Ultimately, when evaluated in the reformers’ own hopes and expectations the new schools were a failure. Often referred to as the “foreign eight-legged essay,” they contributed to the destruction of a system of schooling that had helped to integrate traditional Chinese society by providing, at minimum, an avenue for upward mobility that most people considered fair and an introduction to an intellectual and literary heritage that all Chinese could claim as their own. Meanwhile, they introduced both a new set of values that many people considered alien, and a new set of neither institutions that produced the skilled manpower that the reformers sought nor the channel for upward mobility that elite aspirants wanted. By reforming the schools, instead of saving China, the reformers contributed to the disintegration for which the Republican Period is aptly remembered.

Efficacy of the Scientific Research Associates Corrective Reading Program for Students with Reading Disabilities
 Young, Sharon K.
2014 0-7734-4260-X 136 pages
The purpose of this quantitative study was to determine the extent to which implementation of the Scientific Research Associates Reading Program (SRA) with students attending grades 4 through 6 with reading disabilities improves the scores of this student population on the Standardized Test for the Assessment of Reading (STAR). The research questions were formulated with a focus on on the manner in which implementation of the SRA program as supplemental intervention compares with traditional reading programs void of such intervention.

Elementary Music Education, Informal Learning, and the “new” Sociology of Childhood
 Linton, Leslie
2015 1-4955-0321-6 360 pages
This work offers a potential paradigm shift in primary music education. The children in this study emerge not as passive recipients of an adult selected childhood musical culture but as active agents, producing, constructing and reproducing their own unique childhood musical cultures alongside their teacher/facilitator. This view places the child in an active role in the creation and reproduction of their childhood. There are no studies we know of that investigate this mode of music learning from this particular sociological perspective.

Essays in Aesthetic Education
 Swanger, David
1991 0-7734-9900-8 168 pages
Conceived in the tradition of expansive discourse on the arts, this collection speaks to the situation of the arts in Western, and specifically, American, culture. The book's main purpose is to explain and, in part, remedy the anomalous position of the arts in our culture and consequently, in our educational system. Examines the relationship between art and ideology, epistemology, and education; wrestles with the problem of morality and art, and discusses new ways to approach the arts in education. Incorporates close readings of Plato, Coleridge, Dewey, and Read on the arts.

Ethnography of an Anthropology Department. An Academic Village
 Williams, Melvin D.
2002 0-7734-7123-5 280 pages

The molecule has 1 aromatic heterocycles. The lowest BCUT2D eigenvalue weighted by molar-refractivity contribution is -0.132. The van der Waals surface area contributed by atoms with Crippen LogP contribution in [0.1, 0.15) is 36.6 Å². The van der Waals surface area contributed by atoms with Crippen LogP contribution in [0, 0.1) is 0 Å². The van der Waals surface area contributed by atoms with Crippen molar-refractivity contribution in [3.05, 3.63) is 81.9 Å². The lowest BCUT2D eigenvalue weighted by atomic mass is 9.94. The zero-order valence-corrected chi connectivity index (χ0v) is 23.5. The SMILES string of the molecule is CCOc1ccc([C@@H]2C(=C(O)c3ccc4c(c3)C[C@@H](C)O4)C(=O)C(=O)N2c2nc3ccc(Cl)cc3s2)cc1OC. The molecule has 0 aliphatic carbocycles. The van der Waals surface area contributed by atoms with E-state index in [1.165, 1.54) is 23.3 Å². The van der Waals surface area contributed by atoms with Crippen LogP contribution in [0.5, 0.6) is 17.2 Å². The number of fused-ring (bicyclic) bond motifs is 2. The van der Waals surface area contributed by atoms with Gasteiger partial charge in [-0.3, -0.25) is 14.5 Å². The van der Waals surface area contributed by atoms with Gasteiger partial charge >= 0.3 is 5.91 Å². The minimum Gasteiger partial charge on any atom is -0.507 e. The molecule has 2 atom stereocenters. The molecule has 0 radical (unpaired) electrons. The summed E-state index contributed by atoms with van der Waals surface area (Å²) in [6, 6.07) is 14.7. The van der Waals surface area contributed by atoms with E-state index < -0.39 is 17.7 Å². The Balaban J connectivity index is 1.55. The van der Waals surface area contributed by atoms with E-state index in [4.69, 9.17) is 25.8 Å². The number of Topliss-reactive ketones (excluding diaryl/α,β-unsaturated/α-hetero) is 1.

Evaluation of School Partnership Policy in Botswana. A Qualitative Approach to Six Case Studies
 Tsayang, Gabatshwane Taka
1998 0-7734-8281-4 264 pages
This book is the result is the result of a research project on the evaluation of Community Junior Secondary School Partnership Policy in Botswana. The methodology employed was mainly qualitative, notably field work, participant observation and in-depth interviews. Since research in this area is dominated by quantitative approaches, this volume makes an important addition to scholarship.

Foundations of Special Education Leadership
 Birnbaum, Barry W.
2006 0-7734-5792-5 124 pages
This work focuses on the foundations of special education and details the history of the field. The work describes how special education became law and how it has impacted education in today’s academic world. It describes the placement of students, the rights of parents, the writing of the Individual Education Plan (IEP) and the process of learning and how it takes place. This work also describes in detail the laws that govern special education and how these laws impact teachers, parents, administrators, and students who receive services. The book describes the types of services available to students with special needs.

This book describes in detail the laws that regulate special education and how these laws came to be. It provides the reader with an understanding of the influence parents had in the development of these laws and it gives a careful review of what these laws mean to today’s educational leader. This book would be an important starting point for anyone who is unfamiliar with the governance of special education and the implications for running a school.

This work describes and defines educational leadership as it relates to special education. It discusses the characteristics of good leaders in the field while enumerating on school quality. It provides an overview of how special education is governed and how different constituencies are responsible for ensuring that federal law is followed. From the school principal to the director of special education, this book includes the steps that are necessary for quality leadership in the field.

Additionally, the book traces some historical aspects of leadership and relates these aspects to modern educational thought. The theory of effective leadership is covered as are current trends and characteristics that make effective leaders. It also discusses those characteristics that make for effective leadership in special education. The work includes a discussion of how modern educational leaders can be successful when working with a diverse population of students.